By Addison Lathers, Grayson Sewell and Jay Stahl for WisPolitics.com
As Wisconsin debates the legalization of marijuana, law enforcement officials in Michigan — Wisconsin’s first neighbor to legalize recreational use — note challenges in enforcing marijuana-related DUIs and addressing break-ins linked to homes with grow operations.
Michigan voters made medicinal use legal in the state in 2008. Lawmakers passed recreational use in early November 2018 with implementation in December 2019.
Minnesota legalized medicinal use in 2014, and recreational marijuana legislation is working its way through the committee process, bringing it closer to a possible vote. In 2019, Illinois legalized recreational and medicinal use of the substance starting in 2020, and dispensaries are now operating just across the border.
Iowa’s Legislature has yet to take up a bill on either type of use.
Seventeen states and the District of Columbia have legalized adult recreational marijuana use. Additionally, 36 states and the District of Columbia have legalized medical marijuana use.
Senate Majority Leader Devin LeMahieu, speaking at a WisPolitics.com luncheon, said he felt no pressure because of the action of neighboring states, but he did raise several law enforcement issues.
“They just have concerns over trying to enforce it, when they pull over people to figure out if they are driving impaired under marijuana,” he said.
According to Nate Dreckman, president of the Badger State Sheriffs Association, sheriffs across Wisconsin have varying views on medicinal marijuana legalization. He is confident that most sheriffs across the state do not support recreational marijuana legalization.
Wisconsin Professional Police Association Executive Director Jim Palmer says he believes marijuana legalization will eventually come to Wisconsin.
“I don’t know when that will be,” Palmer said. “But I think it is critically important to learn from the experiences of our neighbors.”
Special training recommended to spot marijuana-impaired driving
Matt Saxton, executive director of the Michigan Sheriffs Association Executive Director and a former county sheriff, has noted a spike in people driving under the influence of marijuana since recreational use was legalized.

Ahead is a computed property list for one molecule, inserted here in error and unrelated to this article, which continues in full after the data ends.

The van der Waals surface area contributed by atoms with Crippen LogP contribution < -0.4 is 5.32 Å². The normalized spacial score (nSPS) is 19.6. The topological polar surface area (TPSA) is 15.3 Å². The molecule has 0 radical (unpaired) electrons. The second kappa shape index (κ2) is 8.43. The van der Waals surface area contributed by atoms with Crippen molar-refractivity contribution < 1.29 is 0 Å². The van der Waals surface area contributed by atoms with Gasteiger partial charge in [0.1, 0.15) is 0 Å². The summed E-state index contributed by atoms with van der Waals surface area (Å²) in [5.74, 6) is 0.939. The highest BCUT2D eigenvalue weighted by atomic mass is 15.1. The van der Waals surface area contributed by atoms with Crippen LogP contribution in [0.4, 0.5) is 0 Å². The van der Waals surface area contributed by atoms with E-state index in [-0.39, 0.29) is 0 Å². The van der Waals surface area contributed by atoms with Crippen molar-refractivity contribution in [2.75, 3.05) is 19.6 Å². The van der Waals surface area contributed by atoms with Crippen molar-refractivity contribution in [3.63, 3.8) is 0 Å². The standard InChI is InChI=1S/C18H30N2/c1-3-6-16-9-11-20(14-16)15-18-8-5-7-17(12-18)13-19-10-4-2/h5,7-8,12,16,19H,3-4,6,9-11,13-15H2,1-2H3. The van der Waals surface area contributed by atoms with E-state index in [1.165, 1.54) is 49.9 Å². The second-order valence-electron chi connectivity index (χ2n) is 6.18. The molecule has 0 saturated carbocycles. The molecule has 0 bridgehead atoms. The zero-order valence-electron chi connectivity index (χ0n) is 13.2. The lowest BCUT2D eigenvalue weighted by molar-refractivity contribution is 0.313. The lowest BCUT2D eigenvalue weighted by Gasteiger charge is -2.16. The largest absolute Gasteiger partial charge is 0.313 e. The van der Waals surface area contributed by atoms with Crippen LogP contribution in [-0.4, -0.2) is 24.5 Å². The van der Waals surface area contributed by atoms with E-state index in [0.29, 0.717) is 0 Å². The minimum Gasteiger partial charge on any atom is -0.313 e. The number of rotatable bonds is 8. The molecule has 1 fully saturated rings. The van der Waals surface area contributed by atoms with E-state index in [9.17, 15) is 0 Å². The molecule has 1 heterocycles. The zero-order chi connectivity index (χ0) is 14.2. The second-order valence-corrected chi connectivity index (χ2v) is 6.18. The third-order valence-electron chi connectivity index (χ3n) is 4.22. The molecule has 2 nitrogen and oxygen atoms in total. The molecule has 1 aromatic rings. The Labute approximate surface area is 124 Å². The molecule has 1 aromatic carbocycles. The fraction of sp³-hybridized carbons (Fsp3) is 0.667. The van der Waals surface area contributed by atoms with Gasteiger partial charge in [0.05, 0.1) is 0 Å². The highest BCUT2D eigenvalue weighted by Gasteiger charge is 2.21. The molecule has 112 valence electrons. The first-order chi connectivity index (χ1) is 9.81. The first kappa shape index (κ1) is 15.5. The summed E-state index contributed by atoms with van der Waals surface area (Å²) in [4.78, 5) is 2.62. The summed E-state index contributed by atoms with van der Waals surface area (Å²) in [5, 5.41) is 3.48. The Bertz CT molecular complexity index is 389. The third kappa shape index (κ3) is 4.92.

But he said he doesn’t believe it increased DUIs overall and part of the spike may be due to increased recognition by officers and deputies who are receiving new training.
“Probably the increase is that it is being looked for,” Saxton said. “In the past, if someone had been driving under the influence of alcohol and had THC in their system they would have only been charged with drunk driving as opposed to drugged driving.”
The most recent Michigan impaired driving audit report shows the number of alcohol or drug DUI arrests fell from 31,856 in 2018 to 30,626 in 2019. This drop in DUI arrests is a part of a decade-long decline in arrests since 41,883 people were arrested in Michigan in 2010, according to an MLive.com article.
Minnesota and Illinois have seen similar trends. Before legalization of medical marijuana in Minnesota, there were 25,715 arrests for alcohol or drug-related DUIs in 2013, according to a report from the Office of Traffic Safety that year. The same office found that the number of arrests for DUIs in the state has fallen to 24,862 by 2017, which is the most recent year data are available.
In Illinois, arrests for alcohol or drug-related arrests have fallen from 32,450 in 2017, according to the Illinois Criminal Justice Information Authority. That fell to 26,224 in 2019, according to the state’s 2021 DUI Factbook. Illinois DUI statistics for 2020, the first year where marijuana was legal in the state, both recreationally and medicinally, are not available yet.